Japan’s fiscal and monetary extremes are in the news again: this time it’s the Bank of Japan’s extraordinarily large ownership of Japanese stocks, a policy intended to boost “investor sentiment” and prop up sagging equity valuations:
The core failure of Japan’s central bank and state is they have attempted to substitute monetary games for desperately needed social, political and economic reforms. This is the Keynesian ideology and project in a single sentence:
Keynesian policy holds that expansionary monetary and fiscal policy can be substituted for structural social, political and economic reforms, enabling the status quo to retain its power and privileges without disruption.
In effect, Japan has pursued a vast monetization campaign for 26 years. The Bank of Japan creates money out of thin air and uses the free money to buy government bonds, funding the state’s enormous fiscal deficits (also known asmonetizing government debt). The BoJ has extended this monetization to corporate bonds and the stock market– effectively propping up government debt, corporate debt and the stock market with newly created money.
That these were once private-sector markets has been set aside, as the only thing that matters now is keeping them propped up, regardless of the cost. As I note in my new book Why Our Status Quo Failed and Is Beyond Reform, when emergency measures become permanent policies, you know the status quo is on life support.
Longtime readers know I have a long history of studying Japan, starting with language and cultural studies in university (mid 1970s) and continuing into the 2000s with economic, financial and social analyses. We have many friends in Japan (representing all age groups), and maintain an on-the-ground situational awareness of cultural/social trends.
If you seek a data-based grasp of Japan’s fiscal and financial decay, I recommend the following documents: the first is an easy-to-digest series of slides from an OECD study, the next two are detailed official Ministry of Finance reports in English, and the fourth one is an article describing the political resistance of the status quo in Japan to any real, systemic reform:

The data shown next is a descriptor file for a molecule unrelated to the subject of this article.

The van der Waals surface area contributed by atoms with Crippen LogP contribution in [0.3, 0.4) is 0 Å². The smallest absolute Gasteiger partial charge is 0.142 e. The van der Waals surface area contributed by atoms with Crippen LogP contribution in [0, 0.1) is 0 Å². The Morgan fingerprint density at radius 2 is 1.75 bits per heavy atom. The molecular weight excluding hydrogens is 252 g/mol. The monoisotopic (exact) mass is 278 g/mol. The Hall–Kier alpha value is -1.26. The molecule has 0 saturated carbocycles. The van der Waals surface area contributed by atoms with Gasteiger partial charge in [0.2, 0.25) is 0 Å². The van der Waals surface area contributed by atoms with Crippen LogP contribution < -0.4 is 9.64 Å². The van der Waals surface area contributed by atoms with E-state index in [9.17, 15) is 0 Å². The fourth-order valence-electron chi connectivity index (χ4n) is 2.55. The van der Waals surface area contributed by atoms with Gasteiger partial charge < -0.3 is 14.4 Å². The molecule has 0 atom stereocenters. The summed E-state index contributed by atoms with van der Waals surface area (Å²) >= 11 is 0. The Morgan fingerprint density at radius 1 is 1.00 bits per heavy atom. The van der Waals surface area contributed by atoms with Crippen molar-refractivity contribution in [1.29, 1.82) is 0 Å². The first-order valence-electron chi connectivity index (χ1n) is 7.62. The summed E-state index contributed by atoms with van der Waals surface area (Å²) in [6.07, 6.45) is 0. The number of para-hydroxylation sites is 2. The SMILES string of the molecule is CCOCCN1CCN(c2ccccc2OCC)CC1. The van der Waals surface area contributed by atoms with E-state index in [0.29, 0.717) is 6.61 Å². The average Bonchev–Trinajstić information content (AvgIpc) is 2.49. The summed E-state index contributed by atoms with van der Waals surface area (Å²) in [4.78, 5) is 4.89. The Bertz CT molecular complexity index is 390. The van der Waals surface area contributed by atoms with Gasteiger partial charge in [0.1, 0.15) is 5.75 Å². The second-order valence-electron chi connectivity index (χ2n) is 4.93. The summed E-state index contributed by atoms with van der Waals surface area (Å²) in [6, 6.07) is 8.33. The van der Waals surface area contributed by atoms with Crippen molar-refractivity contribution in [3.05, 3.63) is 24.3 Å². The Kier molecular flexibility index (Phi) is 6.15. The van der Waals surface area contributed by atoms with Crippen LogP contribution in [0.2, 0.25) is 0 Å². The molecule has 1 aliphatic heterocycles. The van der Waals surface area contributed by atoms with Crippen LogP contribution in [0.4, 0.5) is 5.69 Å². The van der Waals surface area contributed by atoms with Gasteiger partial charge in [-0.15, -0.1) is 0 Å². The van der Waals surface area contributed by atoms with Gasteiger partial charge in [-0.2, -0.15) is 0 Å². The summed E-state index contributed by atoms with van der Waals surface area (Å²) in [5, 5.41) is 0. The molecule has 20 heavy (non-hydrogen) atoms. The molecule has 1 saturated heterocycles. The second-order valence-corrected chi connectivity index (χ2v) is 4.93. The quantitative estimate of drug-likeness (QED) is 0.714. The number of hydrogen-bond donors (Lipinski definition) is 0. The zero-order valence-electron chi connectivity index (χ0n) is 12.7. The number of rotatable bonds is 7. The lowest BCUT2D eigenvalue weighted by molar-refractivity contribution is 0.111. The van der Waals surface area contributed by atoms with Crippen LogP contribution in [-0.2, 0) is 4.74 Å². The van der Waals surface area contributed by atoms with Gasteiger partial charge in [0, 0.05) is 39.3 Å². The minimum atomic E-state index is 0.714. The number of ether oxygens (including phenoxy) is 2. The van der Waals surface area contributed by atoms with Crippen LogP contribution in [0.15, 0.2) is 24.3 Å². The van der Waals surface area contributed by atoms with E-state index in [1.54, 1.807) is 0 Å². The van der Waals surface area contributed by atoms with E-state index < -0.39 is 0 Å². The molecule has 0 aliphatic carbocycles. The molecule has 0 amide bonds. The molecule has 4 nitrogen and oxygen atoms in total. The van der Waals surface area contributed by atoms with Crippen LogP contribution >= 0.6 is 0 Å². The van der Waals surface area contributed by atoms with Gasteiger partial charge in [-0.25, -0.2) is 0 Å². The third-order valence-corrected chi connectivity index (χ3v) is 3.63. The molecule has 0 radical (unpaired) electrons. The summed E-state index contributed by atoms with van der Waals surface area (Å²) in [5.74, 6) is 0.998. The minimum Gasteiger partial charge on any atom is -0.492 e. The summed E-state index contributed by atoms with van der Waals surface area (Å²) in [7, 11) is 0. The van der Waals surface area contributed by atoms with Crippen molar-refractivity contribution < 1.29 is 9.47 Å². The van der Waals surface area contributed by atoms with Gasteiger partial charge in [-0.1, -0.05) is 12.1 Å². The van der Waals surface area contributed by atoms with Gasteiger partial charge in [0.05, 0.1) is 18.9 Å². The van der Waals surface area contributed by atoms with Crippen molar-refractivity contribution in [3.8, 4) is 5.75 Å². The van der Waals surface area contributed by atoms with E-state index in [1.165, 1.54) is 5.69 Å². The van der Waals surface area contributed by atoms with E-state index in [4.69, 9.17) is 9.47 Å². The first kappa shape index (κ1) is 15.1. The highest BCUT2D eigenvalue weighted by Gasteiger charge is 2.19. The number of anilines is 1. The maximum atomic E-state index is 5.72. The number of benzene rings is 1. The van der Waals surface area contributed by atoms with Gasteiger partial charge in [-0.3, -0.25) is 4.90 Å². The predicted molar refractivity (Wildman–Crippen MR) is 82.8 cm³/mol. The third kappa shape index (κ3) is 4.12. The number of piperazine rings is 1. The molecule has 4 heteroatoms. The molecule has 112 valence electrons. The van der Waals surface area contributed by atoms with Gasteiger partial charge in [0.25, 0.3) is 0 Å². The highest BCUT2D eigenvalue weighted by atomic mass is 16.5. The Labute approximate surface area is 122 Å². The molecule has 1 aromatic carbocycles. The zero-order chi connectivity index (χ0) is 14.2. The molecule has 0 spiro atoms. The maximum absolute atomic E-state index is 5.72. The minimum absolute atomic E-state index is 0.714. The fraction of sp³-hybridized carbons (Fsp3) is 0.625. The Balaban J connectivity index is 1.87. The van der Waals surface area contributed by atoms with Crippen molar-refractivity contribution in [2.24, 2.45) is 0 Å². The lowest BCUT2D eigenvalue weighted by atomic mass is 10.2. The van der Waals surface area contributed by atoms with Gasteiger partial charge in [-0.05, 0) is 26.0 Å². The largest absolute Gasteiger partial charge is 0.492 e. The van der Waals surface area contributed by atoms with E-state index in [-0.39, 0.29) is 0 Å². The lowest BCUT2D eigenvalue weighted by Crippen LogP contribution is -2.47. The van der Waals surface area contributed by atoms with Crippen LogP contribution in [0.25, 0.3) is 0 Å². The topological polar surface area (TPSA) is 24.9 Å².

OECD Revitalizing Japan 2015 (Slideshare)
The key takeaway here is that decay can last for decades, enabling the status quo of the state and media to maintain the illusion that superficially all is well.As visitors and paid pundits never tire of exclaiming, Japan remains a wealthy nation where everything works wonderfully well–public transport, etc.–and the average lifestyle is enviable: long lives, good health, an abundance of consumer goodies, etc.
But this well-being has been maintained at a high cost. Social cohesion is fraying (beneath the surface, of course), birthrates continue to decline (and what does that say about a culture, that young women no longer want children?) and the signs of economic stagnation are visible to anyone who peeks beneath the hood.
The Keynesian fantasy that Japan has embraced holds that every problem can be solved by printing more money. The Keynesian faithful (a.k.a. the Keynesian Cargo Cult of Paul Krugman et al.) hold that there is no problem that can’t be solved by printing more money and issuing more credit.
Not only are some problems immune to printing/borrowing more money, the reliance on printing/borrowing vast sums of money year after year creates a new set of intractable problems. Just to give one example of many: over 80% of Japan’s farmers are over 60 years of age and are poised to retire in the next decade. Printing money hasn’t printed new young eager farmers, nor has it changed the perverse incentives and political imbalances that are exacerbating the problem.
Decades of borrowing money in a futile attempt to avoid structural reforms has crippled Japan’s fiscal future. Even at effectively zero rates of bond yields, Japan now spends roughly a quarter of its government budget on debt service–and servicing of existing debt now consumes 41% of all tax revenues.
Tax revenues only cover 64% of spending; 35.6% of the government’s spending is borrowed.
These are staggeringly unsustainable policies, yet the status quo’s refusal to accept fundamental structural changes dooms Japan to the TINA Trap: there is no alternative to endless monetary expansion and central-planning control of markets.
Meanwhile, the fiscal realities become more unsustainable every year. While tax revenues increased 14.7% from 51 trillion yen (TY) at the peak of the property and stock bubble in 1989 to 57.6 TY today, social security spending has tripled from 10 TY to 32 TY.
While tax revenues rose a modest 15% in 26 years, total government spending soared from 60 TY to 96.7 TY–an enormous 60% gain.
Even as the BoJ repressed interest rates paid on government bonds to near-zero, national debt service more than doubled, from 11.6 TY to 23.6 TY.
Cutting income taxes–another Keynesian staple–failed to accomplish anything but further weaken the fiscal outlook. The percentage of personal income taxes as a share of all tax revenue has plummeted, to no avail: all the conventional measures of economic vitality have continued their downward trend.
Every status quo and every nation has pursued the same fantasy: that playing monetary games such as quantitative easing and buying stocks and bonds to prop up over-valued markets can be substituted for painful structural reforms in the core fiscal, social and financial sectors.
Japan has proven that decay can be stretched into decades, but it has yet to prove that gravity can be revoked by central bank monetary games.
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